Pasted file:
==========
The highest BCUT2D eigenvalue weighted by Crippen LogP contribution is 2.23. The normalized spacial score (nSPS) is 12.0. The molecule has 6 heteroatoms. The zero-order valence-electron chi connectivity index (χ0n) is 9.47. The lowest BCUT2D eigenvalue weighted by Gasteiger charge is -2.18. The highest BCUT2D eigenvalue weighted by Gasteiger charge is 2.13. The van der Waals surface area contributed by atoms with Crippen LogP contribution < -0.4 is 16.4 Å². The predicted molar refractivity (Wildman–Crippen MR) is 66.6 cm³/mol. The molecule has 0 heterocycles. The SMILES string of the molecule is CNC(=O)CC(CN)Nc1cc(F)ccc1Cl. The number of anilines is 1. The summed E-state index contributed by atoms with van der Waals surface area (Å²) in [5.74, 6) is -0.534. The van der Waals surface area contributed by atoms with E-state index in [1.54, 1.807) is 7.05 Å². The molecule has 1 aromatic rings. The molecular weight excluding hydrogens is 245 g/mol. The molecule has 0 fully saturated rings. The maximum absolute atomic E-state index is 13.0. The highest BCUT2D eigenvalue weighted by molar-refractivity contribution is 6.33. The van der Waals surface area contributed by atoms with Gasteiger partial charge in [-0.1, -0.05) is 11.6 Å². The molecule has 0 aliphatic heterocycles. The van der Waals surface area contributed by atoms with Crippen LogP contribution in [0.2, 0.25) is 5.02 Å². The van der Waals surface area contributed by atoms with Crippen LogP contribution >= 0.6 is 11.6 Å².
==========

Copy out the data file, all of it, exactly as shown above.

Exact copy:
The highest BCUT2D eigenvalue weighted by Crippen LogP contribution is 2.23. The normalized spacial score (nSPS) is 12.0. The molecule has 6 heteroatoms. The zero-order valence-electron chi connectivity index (χ0n) is 9.47. The lowest BCUT2D eigenvalue weighted by Gasteiger charge is -2.18. The highest BCUT2D eigenvalue weighted by Gasteiger charge is 2.13. The van der Waals surface area contributed by atoms with Crippen LogP contribution < -0.4 is 16.4 Å². The predicted molar refractivity (Wildman–Crippen MR) is 66.6 cm³/mol. The molecule has 0 heterocycles. The SMILES string of the molecule is CNC(=O)CC(CN)Nc1cc(F)ccc1Cl. The number of anilines is 1. The summed E-state index contributed by atoms with van der Waals surface area (Å²) in [5.74, 6) is -0.534. The van der Waals surface area contributed by atoms with E-state index in [1.54, 1.807) is 7.05 Å². The molecule has 1 aromatic rings. The molecular weight excluding hydrogens is 245 g/mol. The molecule has 0 fully saturated rings. The maximum absolute atomic E-state index is 13.0. The highest BCUT2D eigenvalue weighted by molar-refractivity contribution is 6.33. The van der Waals surface area contributed by atoms with Gasteiger partial charge in [-0.1, -0.05) is 11.6 Å². The molecule has 0 aliphatic heterocycles. The van der Waals surface area contributed by atoms with Crippen LogP contribution in [0.2, 0.25) is 5.02 Å². The van der Waals surface area contributed by atoms with Crippen LogP contribution >= 0.6 is 11.6 Å².